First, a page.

Detroit is going to power 100% of its municipal buildings with solar

All of Detroit’s municipal buildings are going to be powered by neighborhood solar as part of the city’s efforts to combat climate change – check out the city’s cool grassroots plan.

Meet Detroit Rock Solar City.

The city has determined that it’s going to need around 250 acres of solar panels in order to achieve 100% solar power for its municipal buildings. So it’s come up with a mutual back-scratch plan in which neighborhoods and block clubs are invited to apply to host solar farms in their areas, and if they do host, then they also reap the benefits.

Solar field sites must be between 10 and 50 acres, and for every solar acre assembled, $25,000 in community benefits will be available for neighborhood projects such as park and recreation improvements, home repairs, and solar power for neighboring homes.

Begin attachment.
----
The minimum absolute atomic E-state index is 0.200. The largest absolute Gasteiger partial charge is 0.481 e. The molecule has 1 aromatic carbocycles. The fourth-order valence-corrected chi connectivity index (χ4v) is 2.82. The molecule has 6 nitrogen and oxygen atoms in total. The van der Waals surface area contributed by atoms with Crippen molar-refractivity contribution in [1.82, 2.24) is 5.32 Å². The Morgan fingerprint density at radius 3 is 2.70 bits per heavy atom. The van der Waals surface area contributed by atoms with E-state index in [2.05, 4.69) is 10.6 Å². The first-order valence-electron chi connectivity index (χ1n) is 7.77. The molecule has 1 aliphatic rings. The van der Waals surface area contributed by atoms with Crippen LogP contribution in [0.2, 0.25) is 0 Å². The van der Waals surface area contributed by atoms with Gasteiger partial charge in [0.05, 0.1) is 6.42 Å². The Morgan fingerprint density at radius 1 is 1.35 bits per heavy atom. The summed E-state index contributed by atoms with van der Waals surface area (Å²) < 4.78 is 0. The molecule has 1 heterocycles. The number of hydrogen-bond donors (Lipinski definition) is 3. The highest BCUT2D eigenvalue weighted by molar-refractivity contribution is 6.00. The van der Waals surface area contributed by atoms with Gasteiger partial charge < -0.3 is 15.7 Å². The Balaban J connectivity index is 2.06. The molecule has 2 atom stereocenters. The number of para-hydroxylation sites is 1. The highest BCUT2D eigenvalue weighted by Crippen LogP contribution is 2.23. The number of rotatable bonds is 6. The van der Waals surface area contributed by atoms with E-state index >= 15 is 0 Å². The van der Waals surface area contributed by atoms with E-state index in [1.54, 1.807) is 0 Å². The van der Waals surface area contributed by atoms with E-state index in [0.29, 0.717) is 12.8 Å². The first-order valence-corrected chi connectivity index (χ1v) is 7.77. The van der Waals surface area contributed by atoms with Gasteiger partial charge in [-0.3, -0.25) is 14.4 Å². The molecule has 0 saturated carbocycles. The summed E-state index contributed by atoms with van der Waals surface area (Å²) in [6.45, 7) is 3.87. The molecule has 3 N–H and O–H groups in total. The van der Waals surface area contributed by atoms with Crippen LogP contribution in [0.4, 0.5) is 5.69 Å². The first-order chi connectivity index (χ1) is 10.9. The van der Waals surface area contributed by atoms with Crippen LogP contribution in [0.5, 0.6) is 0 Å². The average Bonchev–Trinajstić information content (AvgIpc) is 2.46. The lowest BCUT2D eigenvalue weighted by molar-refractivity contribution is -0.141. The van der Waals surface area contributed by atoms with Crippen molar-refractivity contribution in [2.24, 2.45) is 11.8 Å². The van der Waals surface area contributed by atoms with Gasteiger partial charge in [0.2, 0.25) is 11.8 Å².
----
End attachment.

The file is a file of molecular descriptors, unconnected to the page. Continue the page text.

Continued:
Ray Solomon, director of Detroit’s Department of Neighborhoods, said:

If we decide a neighborhood’s proposal is a good fit, we will have conversations with the residents to determine what they want and need to help create more energy-efficient and climate resilient homes, or to improve their shared spaces.

Another benefit of the plan is that it could fight blight, as vacant tracts would be turned into fenced-in solar parks and would thus curb illegal dumping.

Groups of at least five neighbors can fill out a community interest form on the city’s website starting July 1, and applications will be accepted through October 2. Neighborhoods that apply can request to be paired with a nonprofit or other solar energy expert – a “Neighborhood Solar Partner” – to help them draft their plan.

The city stressed in its announcement that solar fields will only be placed in neighborhoods that request them, and it’s put out a Request for Information from solar developers to help design the new solar parks. Decisions will be made this fall.

We look forward to seeing how this innovative project plays out.

Read more: This cement company is installing a 25 MW onsite solar farm

Photo: Anon on Pexels.com

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